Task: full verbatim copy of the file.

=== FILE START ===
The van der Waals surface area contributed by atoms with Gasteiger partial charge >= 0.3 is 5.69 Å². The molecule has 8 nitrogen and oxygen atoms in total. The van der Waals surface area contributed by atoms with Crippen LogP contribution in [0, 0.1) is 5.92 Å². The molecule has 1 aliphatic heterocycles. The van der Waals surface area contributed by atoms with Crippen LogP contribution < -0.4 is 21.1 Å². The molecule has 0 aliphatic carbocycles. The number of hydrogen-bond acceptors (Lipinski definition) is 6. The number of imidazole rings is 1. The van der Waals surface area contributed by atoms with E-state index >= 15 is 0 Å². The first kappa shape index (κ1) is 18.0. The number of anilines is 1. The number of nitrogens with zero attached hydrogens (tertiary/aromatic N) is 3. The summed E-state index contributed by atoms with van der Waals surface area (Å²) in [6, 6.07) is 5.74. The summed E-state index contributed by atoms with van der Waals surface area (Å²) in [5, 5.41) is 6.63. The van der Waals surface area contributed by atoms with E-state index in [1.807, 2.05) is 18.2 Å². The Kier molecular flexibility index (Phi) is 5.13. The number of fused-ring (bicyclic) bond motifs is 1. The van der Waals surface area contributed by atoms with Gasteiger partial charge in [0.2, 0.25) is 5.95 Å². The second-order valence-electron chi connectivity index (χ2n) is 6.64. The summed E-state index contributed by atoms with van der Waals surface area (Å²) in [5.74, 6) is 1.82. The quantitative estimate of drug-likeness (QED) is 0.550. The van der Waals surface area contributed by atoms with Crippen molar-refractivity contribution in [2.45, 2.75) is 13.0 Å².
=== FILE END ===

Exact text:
The van der Waals surface area contributed by atoms with Gasteiger partial charge >= 0.3 is 5.69 Å². The molecule has 8 nitrogen and oxygen atoms in total. The van der Waals surface area contributed by atoms with Crippen LogP contribution in [0, 0.1) is 5.92 Å². The molecule has 1 aliphatic heterocycles. The van der Waals surface area contributed by atoms with Crippen LogP contribution < -0.4 is 21.1 Å². The molecule has 0 aliphatic carbocycles. The number of hydrogen-bond acceptors (Lipinski definition) is 6. The number of imidazole rings is 1. The van der Waals surface area contributed by atoms with E-state index >= 15 is 0 Å². The first kappa shape index (κ1) is 18.0. The number of anilines is 1. The number of nitrogens with zero attached hydrogens (tertiary/aromatic N) is 3. The summed E-state index contributed by atoms with van der Waals surface area (Å²) in [6, 6.07) is 5.74. The summed E-state index contributed by atoms with van der Waals surface area (Å²) in [5, 5.41) is 6.63. The van der Waals surface area contributed by atoms with E-state index in [1.807, 2.05) is 18.2 Å². The Kier molecular flexibility index (Phi) is 5.13. The number of fused-ring (bicyclic) bond motifs is 1. The van der Waals surface area contributed by atoms with Gasteiger partial charge in [0.2, 0.25) is 5.95 Å². The second-order valence-electron chi connectivity index (χ2n) is 6.64. The summed E-state index contributed by atoms with van der Waals surface area (Å²) in [5.74, 6) is 1.82. The quantitative estimate of drug-likeness (QED) is 0.550. The van der Waals surface area contributed by atoms with Crippen molar-refractivity contribution in [2.45, 2.75) is 13.0 Å².